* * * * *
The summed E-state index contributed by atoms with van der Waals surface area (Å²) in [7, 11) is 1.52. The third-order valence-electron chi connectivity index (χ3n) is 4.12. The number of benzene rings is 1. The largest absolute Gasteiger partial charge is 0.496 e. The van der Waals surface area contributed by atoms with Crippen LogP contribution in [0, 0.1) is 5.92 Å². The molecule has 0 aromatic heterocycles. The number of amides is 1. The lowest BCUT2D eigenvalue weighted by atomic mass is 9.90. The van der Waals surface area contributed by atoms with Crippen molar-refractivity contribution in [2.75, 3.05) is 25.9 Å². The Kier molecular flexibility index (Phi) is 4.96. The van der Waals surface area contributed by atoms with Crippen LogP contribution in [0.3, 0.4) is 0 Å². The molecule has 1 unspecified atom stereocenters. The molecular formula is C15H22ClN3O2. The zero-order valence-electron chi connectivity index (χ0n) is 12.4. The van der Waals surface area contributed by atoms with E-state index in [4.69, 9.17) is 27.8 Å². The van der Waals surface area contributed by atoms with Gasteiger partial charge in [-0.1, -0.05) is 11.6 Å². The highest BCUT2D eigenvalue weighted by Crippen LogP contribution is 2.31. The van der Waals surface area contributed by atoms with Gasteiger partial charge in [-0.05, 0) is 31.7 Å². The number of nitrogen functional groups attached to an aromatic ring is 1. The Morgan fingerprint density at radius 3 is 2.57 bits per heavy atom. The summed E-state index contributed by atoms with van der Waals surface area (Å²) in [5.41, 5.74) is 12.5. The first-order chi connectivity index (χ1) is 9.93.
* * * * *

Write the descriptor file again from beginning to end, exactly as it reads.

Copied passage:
The summed E-state index contributed by atoms with van der Waals surface area (Å²) in [7, 11) is 1.52. The third-order valence-electron chi connectivity index (χ3n) is 4.12. The number of benzene rings is 1. The largest absolute Gasteiger partial charge is 0.496 e. The van der Waals surface area contributed by atoms with Crippen LogP contribution in [0, 0.1) is 5.92 Å². The molecule has 0 aromatic heterocycles. The number of amides is 1. The lowest BCUT2D eigenvalue weighted by atomic mass is 9.90. The van der Waals surface area contributed by atoms with Crippen molar-refractivity contribution in [2.75, 3.05) is 25.9 Å². The Kier molecular flexibility index (Phi) is 4.96. The van der Waals surface area contributed by atoms with Crippen LogP contribution in [0.3, 0.4) is 0 Å². The molecule has 1 unspecified atom stereocenters. The molecular formula is C15H22ClN3O2. The zero-order valence-electron chi connectivity index (χ0n) is 12.4. The van der Waals surface area contributed by atoms with E-state index in [4.69, 9.17) is 27.8 Å². The van der Waals surface area contributed by atoms with Gasteiger partial charge in [-0.1, -0.05) is 11.6 Å². The highest BCUT2D eigenvalue weighted by Crippen LogP contribution is 2.31. The van der Waals surface area contributed by atoms with Gasteiger partial charge in [-0.05, 0) is 31.7 Å². The number of nitrogen functional groups attached to an aromatic ring is 1. The Morgan fingerprint density at radius 3 is 2.57 bits per heavy atom. The summed E-state index contributed by atoms with van der Waals surface area (Å²) in [5.41, 5.74) is 12.5. The first-order chi connectivity index (χ1) is 9.93.